'Immersive sim' is a terrible name for a collection of some the most critically acclaimed PC games. Beginning with 1992’s Ultima Underworld, immersive sims started out as a particular branch of RPG that focus on creative problem solving through taking advantage of dynamic systems rather than, say, character stats. The concept was largely pioneered by Looking Glass Studios through games like System Shock and Thief, reaching its early zenith with Ion Storm’s Deus Ex.
Many of my favourite games are immersive sims, but compiling this list was an interesting challenge, as it’s becoming increasingly difficult to define what “counts” as an immersive sim. Over the last 10 to 15 years, games from all manner of other genres have adopted the ideas spearheaded by Looking Glass and Ion Storm, bringing elements like skill-trees, stealth dynamic AI, choice-based play, and life simulation into first-person shooters and open-world games. You could probably make the case that Skyrim is an immersive sim, as well as games like S.T.A.L.K.E.R. and even Breath of the Wild.
For this list, I’ve decided to keep the definitions relatively strict, so you’ll see plenty of classics on here. But I have added a couple of more debatable examples that are simply too excellent to ignore.
Combined, the Thief trilogy is probably my favourite series of games. Twenty years on, they remain some of the most well-written, atmospheric and terrifying games in existence, while their 3D level blows me away every time I return. I considered leaving them off list, however. Since they’re strictly stealth games, the Thief series doesn’t offer the same breadth of play options compared to most of the other games on this list.
Nonetheless, they are designed with the systems-driven focus that define immersive sims. Thief’s light and audio propagation systems, as well as its definitive AI work, were hugely influential on both stealth games and other immersive sims, most notably Deus Ex and Dishonored. Of the three original Thief games, Thief II offers the most comprehensive burglary experience, with the best collection of levels and the most refined sneaking. In particular, it’s Life of the Party level has become a legendary example of immersive-sim mission design, although other highlights include Framed! Eavesdropping, and First City Bank and Trust.
It’s a shame that so much of the discussion over BioShock focussed overwhelmingly on its second-act twist, and how the third act couldn’t quite figure where to take the game afterwards, but look beyond the grandiose speeches and the Would You Kindlys and BioShock is still a stonkingly good game.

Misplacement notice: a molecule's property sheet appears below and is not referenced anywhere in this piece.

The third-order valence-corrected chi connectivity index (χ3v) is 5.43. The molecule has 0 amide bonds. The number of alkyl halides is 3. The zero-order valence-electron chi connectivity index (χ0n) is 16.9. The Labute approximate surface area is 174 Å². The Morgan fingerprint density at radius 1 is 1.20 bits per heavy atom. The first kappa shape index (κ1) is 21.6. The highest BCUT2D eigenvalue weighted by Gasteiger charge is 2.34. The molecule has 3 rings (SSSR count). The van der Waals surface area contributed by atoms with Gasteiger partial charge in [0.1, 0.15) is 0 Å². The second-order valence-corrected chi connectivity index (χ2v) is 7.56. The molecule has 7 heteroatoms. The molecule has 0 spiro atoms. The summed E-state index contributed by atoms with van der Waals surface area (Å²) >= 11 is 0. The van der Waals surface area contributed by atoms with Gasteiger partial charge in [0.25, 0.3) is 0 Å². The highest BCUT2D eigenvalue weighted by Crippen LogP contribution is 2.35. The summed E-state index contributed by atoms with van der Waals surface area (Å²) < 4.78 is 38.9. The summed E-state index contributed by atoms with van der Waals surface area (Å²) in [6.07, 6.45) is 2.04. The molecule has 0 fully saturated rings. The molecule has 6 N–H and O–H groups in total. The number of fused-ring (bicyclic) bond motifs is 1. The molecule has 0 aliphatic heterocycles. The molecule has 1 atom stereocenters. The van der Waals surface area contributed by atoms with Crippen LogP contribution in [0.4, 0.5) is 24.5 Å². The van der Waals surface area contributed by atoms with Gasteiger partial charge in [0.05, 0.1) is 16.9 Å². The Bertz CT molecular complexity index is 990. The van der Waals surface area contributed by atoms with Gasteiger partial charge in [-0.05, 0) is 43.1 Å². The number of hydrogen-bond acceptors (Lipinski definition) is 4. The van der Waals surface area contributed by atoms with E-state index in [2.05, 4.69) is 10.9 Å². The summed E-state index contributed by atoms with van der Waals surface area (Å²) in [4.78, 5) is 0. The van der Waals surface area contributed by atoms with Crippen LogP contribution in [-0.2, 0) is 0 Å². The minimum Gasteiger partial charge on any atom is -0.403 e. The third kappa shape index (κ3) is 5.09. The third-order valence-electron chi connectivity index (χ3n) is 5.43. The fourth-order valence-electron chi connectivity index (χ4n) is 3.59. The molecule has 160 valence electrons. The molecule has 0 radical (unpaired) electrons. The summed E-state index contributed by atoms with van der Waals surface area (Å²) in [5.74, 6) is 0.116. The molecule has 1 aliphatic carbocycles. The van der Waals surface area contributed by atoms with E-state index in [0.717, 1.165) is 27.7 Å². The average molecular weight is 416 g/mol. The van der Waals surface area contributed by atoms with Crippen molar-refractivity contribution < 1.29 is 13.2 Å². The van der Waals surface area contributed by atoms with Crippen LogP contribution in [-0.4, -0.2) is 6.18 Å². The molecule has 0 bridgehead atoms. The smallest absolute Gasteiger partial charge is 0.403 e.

Twelve years on, Irrational’s incredible environment designs still hold up. Rapture may look a little grimier and more rubbery than we once remember it, but it’s still an incredible place to behold, an art-deco utopia that has been gutted on the inside by revolution, while slowly being crushed by the full weight of the ocean.
During play, BioShock is more action-oriented that most immersive sims, which is partly why it’s lower down on this list. But it does offer plenty of ways to get the edge on an opponent. Freeze them in place and smash them with a wrench, or distract them with a swarm of bees while you hack a nearby gun turret. One of my favourite approaches to combat was to temporarily posses a Big Daddy, and watch them wreak havoc on the local splicers.
BioShock is also largely responsible for propagating the ideas behind immersive sims into more mainstream experiences, the idea that your game doesn’t need to be an RPG to offer a more creative palette of skills and abilities. For that alone it deserves to be recognised on this list.
It’s weird to think I was once sceptical of Square Enix’ attempt to revitalise Deus Ex. A prequel? That isn’t going to work. A third-person cover system? Sacrilege! QTE-based kills and knockouts? Burn the heretic!
But not only did Square Enix succeed in holding its own, it made a game that, from a play perspective, was as good as the original Deus Ex, and in some ways even better. It provided a broader range of tactical options, larger and more interconnected hubs (including the stunning double-decker city of Hengsha) and a world that, despite being a prequel, somehow built upon the story of the original brilliantly.
Moreover, a lot of the new elements that seemed controversial at the time worked superbly. The third-person cover system made a lot of sense as did the quick-tap knockouts and executions. The only big mistakes the game really made were the entirely out-of-place boss battles, and the "choose-your-own-ending” finale.
The sequel, Mankind Divided, is pretty good as well, although it lacks the same scope of Human Revolution. We may not have asked for a prequel to Deus Ex, but I for one am glad we got one.
2017’s Prey didn’t quite get the reception it deserved, I think largely because Bethesda didn’t really know how to market the game until very late, which meant a lot of people weren’t entirely sure what to expect. As it turned out, Prey was a spiritual successor to System Shock, and a darned impressive one at that.